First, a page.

In high school, Julie McGovern was an athlete. She was always active and had lived a healthy lifestyle—until one seemingly innocuous dizzy spell.
What she thought was just exhaustion after exercising at first turned into excessive fatigue, sore throat, headaches, and an “all over sickness.”
Her doctor told her it was Mono, but after months of feeling faint and nauseated, she knew it couldn’t just be mono.
She was having migraines regularly, and it always felt like her heart was racing.
She couldn’t even muster up the strength to walk to her mailbox. But the doctor told her there was nothing wrong.
McGovern was told it was probably just anxiety—but McGovern’s life had been overturned by her mystery disease and she needed someone to listen to her.
It wasn’t immediate, but she was finally able to find a doctor who pinpointed what she was suffering: Postrual Orthostatic Tachycardia Syndrome (POTS).
It’s an autonomic disease that affects blood flow in the body. In a normal person, standing up after having been lying down or sitting means your blood flow will regulate itself to circulate to the head and the full body.
In someone with POTS, the blood pools in the limbs and the heart is working double time to try to pump blood, causing dizziness, fatigue, temporary loss of vision, and sometimes even loss of consciousness.
The doctor hypothesized that McGovern had developed POTS around the time she contracted mono, which damaged her autonomic system, affecting all of her organs.
It means every day is a battle for McGovern, who has passed out walking from her house to her mailbox and hit her head on the side of the curb, and once woke up on the floor of her kitchen after having tried to load the dishwasher, and found two large pieces of glass stuck in her arm, leaving her with scars.
McGovern often stands up only to find she’s lost her vision completely, but still keeps walking, knowing that after a few more moments she’ll be able to see again.
It’s effectively an invisible illness.
Which meant that having a diagnosis didn’t solve all of her problems.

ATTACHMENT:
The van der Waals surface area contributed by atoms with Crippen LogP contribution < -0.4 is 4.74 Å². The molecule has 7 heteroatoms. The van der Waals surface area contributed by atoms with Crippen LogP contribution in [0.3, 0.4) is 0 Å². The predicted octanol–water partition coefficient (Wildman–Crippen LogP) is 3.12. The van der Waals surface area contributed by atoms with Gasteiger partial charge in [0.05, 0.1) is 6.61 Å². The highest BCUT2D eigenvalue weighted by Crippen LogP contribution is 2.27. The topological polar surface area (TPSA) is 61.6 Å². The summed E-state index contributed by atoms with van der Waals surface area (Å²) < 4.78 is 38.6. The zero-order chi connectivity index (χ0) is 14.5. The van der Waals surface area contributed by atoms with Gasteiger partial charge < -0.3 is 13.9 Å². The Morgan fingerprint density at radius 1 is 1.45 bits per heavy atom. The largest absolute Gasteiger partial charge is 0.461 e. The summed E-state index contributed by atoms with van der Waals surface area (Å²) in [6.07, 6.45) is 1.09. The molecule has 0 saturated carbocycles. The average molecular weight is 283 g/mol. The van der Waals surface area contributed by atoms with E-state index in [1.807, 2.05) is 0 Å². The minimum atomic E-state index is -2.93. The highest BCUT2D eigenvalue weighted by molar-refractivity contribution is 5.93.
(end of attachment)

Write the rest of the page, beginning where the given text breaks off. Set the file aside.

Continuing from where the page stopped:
Family members, teachers, and even many doctors didn’t believe McGovern’s claims that she was ill.
It all came to a head when she walked out to her car one morning and found a hateful note left on the windshield, with the word “FAKER” scrawled across the envelope.
McGovern’s story, and others, came in the wake of a 2013 Associated Press report that announced an “epidemic” of fakers pretending to be disabled with fake or bought handicapped passes, and sometimes even fake therapy animals. The reports, which were picked up and continually investigated by other media like New York Post and many local newspapers, continued to shed light on huge scale of fraud that was occurring, with millions going to people who were claiming disability for the sake of small conveniences. The stories caused outrage nationwide.
But McGovern wasn’t one of these “fakers.”
“There was a moment of absolute defeat and frustration,” McGovern told The Doctors. “Because for years and years I haven’t been believed by physicians, by family members, by teachers, and to once again be invalidated by someone who doesn’t know me, doesn’t know my story, and doesn’t know how hard I fight just to walk out to my car—was just another slap in the face.”
Tired of not being heard, McGovern took to Facebook to share her story and explain what POTS was.
“Today, my worst fear came true,” she wrote on Facebook.
Sick and tired of not being heard, she decided to share her story and explain what POTS is, asking people to share the story far and wide so as to educate others.
Her story went viral in 2015 and is still being shared as a means to raise awareness by talk shows and online media, and it has also inspired many others to also share similar stories. Many illness are “invisible,” and a person suffering from lupus or cancer may not necessarily look ill.
“I have always been afraid of what others would say and I often sit in my car until I feel no one is around so that they won’t judge me or accuse me of using the system. I am sick. I didn’t choose this and it isn’t my fault. I would give anything to be healthy again. I would give anything to have one day of freedom. Just because a person looks fine does not mean they are,” McGovern wrote.